Place harvested ears in the refrigerator right away. When kept chilled, they should hold much of their sweet flavor for up to a week, though they’ll taste best if eaten as close to harvesting as possible. Corn can be blanched and frozen, on or off the cob.
What are the reddish spots showing up on my corn leaves?
This disease is called rust and cannot be controlled. Typically, rust won’t damage corn yields, unless growing conditions are exceedingly stressful (drought, flood, etc.).
When is the best time of day to harvest corn?
Sweet corn is ready to pick when a test kernel pierced with your fingernail bleeds a light milky sap, like skim milk. Ripe ears will taste sugary-sweet when sampled raw. After picking, the sugar in corn turns to starch, reducing sweetness. Knowing this, some people harvest corn right before cooking, thinking they’re preserving the sweetness. Corn actually has the highest sugar content early in the morning, before the sun touches them. If you want the sweetest flavor, pick ears early in the morning and refrigerate in the husk until cooking.
How do I know if ears are ripe?
Try to avoid peeling the husk to peek at ears. It’s best to keep husks in place until cooking. Ripe ears feel full and rounded and have silk that’s dried and brown on the ends. If you do peek at end kernels, pierce a kernel and look for milky sapÑthat’s another sign of ripeness.
I was weeding around the corn with a hoe yesterday. Today stalks are wilted, even though the soil is moist. What is happening?
Corn is a shallow rooted plant. You might have broken corn roots if you hoed weeds deeply, chopping into soil near stalks. Keep weeds in check by cultivating frequently so you don’t have to do much more than scuffle the soil to dislodge offenders.
The corn in my garden is attracting birds and raccoons. What can I do to protect the harvest?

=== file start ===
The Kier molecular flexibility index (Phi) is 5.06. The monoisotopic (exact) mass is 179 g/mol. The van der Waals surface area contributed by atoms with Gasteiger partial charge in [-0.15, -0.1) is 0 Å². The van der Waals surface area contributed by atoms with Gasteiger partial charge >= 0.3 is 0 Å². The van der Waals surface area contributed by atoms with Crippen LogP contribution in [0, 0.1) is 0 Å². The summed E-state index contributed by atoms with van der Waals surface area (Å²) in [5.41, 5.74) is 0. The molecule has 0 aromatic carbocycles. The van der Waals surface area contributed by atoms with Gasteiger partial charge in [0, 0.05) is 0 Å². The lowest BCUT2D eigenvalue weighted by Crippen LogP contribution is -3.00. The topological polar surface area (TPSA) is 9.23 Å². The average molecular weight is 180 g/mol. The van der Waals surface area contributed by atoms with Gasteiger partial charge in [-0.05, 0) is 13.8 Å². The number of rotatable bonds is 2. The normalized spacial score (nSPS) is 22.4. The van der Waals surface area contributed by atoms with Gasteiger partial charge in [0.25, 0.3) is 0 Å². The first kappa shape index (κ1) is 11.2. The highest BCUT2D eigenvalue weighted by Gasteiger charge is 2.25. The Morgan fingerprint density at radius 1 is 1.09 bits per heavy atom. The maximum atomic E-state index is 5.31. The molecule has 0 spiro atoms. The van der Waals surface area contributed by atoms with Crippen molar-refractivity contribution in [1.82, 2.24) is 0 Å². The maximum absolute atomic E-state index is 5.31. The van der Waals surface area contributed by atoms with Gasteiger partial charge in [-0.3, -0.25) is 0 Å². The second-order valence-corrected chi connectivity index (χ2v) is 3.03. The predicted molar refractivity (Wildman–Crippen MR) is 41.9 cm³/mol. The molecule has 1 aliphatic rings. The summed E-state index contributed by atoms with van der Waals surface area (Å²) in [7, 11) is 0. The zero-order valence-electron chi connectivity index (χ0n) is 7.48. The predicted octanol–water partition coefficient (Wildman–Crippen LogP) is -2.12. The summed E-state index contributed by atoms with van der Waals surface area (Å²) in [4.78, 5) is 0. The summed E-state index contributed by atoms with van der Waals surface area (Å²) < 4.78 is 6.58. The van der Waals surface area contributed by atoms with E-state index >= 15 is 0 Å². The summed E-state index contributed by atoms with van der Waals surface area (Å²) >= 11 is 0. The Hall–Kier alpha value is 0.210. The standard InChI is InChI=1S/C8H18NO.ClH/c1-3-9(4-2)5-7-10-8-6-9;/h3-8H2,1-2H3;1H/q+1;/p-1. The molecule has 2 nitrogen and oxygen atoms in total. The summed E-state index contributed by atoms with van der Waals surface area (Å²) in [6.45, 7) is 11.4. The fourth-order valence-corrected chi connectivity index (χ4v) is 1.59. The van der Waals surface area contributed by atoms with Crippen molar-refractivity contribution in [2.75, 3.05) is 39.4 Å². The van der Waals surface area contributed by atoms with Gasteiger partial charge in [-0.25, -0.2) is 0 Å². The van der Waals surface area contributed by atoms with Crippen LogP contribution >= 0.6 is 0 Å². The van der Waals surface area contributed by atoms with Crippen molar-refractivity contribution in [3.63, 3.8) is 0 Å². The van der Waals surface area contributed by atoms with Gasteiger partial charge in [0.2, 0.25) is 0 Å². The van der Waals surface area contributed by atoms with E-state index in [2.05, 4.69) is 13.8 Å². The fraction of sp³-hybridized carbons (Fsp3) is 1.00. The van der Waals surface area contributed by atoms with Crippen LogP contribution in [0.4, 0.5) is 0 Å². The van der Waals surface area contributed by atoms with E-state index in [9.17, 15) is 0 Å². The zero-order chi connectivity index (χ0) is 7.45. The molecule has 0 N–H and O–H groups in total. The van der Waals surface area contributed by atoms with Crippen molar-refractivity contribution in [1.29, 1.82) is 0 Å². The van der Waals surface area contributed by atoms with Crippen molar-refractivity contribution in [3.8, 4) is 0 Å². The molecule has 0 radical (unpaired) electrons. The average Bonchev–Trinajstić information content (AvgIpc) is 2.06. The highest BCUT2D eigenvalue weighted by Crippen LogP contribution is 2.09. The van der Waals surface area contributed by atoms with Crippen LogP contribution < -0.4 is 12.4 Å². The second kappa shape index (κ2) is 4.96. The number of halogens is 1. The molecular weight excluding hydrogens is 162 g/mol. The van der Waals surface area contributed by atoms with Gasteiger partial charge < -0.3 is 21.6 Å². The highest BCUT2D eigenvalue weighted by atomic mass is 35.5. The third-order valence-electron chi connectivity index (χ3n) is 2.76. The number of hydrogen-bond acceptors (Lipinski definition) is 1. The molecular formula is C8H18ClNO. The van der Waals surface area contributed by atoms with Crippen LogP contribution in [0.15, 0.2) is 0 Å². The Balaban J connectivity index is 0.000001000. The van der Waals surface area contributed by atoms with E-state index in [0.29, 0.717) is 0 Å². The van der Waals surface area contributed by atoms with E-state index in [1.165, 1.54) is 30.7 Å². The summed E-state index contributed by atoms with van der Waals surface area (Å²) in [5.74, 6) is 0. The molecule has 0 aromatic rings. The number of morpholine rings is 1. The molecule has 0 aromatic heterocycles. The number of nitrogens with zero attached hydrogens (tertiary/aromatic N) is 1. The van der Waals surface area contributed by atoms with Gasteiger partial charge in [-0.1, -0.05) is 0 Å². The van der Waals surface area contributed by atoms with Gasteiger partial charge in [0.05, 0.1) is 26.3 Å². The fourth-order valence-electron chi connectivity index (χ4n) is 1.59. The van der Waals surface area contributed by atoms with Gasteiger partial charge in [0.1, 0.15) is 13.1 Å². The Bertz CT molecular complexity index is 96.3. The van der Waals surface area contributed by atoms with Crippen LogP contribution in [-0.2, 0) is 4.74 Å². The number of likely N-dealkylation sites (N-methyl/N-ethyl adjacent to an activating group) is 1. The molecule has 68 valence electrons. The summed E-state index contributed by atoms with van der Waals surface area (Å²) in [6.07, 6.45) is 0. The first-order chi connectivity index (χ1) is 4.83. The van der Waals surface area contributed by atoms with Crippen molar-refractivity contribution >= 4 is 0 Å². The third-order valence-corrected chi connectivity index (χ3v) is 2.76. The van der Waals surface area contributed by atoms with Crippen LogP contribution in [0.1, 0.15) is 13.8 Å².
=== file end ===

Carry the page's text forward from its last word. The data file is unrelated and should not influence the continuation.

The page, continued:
A scarecrow can keep birds at bay if you dress it in loose fitting clothes that will move in the wind and decorate it with strips of aluminum foil to flutter and reflect light. Ideally, move your scarecrow every few days so birds don’t become accustomed to it. Raccoons require more aggressive tactics. Try a two-strand electric fence (one strand 4 inches off the ground, the second strand 12 inches high). Turn on the power about a week before you think the first ears will be ripe.
Shoots are coming out of my corn stalks near the ground. Will they produce corn?
These shoots are called suckers and won’t form ears. While it’s not necessary to remove them, many experienced home gardeners believe removing suckers produces larger, better quality ears. This hasn’t been proven. If you do choose to remove suckers, snap them off while they’re less than 3 inches tall to avoid damaging the stalk.
My garden space is small. Can I grow corn without planting it in long rows?
Corn is wind pollinated, and research has proven that it’s actually better to arrange plants in blocks of short rows rather than long rows. That means even small gardens can squeeze in a corn crop. Arrange corn in at least four rows side-by-side, spacing rows 12-24 inches apart. Wind will blow the pollen from one corn stalk to another.